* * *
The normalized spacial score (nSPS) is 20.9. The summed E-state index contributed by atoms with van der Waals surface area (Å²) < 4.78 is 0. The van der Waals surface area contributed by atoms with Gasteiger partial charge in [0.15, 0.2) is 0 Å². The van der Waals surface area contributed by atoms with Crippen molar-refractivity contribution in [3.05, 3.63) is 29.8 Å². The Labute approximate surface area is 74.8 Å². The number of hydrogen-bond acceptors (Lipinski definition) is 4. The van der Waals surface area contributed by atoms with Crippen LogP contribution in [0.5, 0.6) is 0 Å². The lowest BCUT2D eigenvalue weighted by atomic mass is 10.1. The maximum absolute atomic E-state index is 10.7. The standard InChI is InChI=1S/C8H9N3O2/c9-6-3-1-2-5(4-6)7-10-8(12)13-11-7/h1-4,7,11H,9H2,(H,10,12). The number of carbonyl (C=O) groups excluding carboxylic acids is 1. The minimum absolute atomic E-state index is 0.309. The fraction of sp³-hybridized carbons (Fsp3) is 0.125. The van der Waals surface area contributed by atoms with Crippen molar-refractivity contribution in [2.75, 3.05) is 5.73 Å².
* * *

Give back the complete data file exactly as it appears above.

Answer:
The normalized spacial score (nSPS) is 20.9. The summed E-state index contributed by atoms with van der Waals surface area (Å²) < 4.78 is 0. The van der Waals surface area contributed by atoms with Gasteiger partial charge in [0.15, 0.2) is 0 Å². The van der Waals surface area contributed by atoms with Crippen molar-refractivity contribution in [3.05, 3.63) is 29.8 Å². The Labute approximate surface area is 74.8 Å². The number of hydrogen-bond acceptors (Lipinski definition) is 4. The van der Waals surface area contributed by atoms with Crippen LogP contribution in [0.5, 0.6) is 0 Å². The lowest BCUT2D eigenvalue weighted by atomic mass is 10.1. The maximum absolute atomic E-state index is 10.7. The standard InChI is InChI=1S/C8H9N3O2/c9-6-3-1-2-5(4-6)7-10-8(12)13-11-7/h1-4,7,11H,9H2,(H,10,12). The number of carbonyl (C=O) groups excluding carboxylic acids is 1. The minimum absolute atomic E-state index is 0.309. The fraction of sp³-hybridized carbons (Fsp3) is 0.125. The van der Waals surface area contributed by atoms with Crippen molar-refractivity contribution in [2.75, 3.05) is 5.73 Å².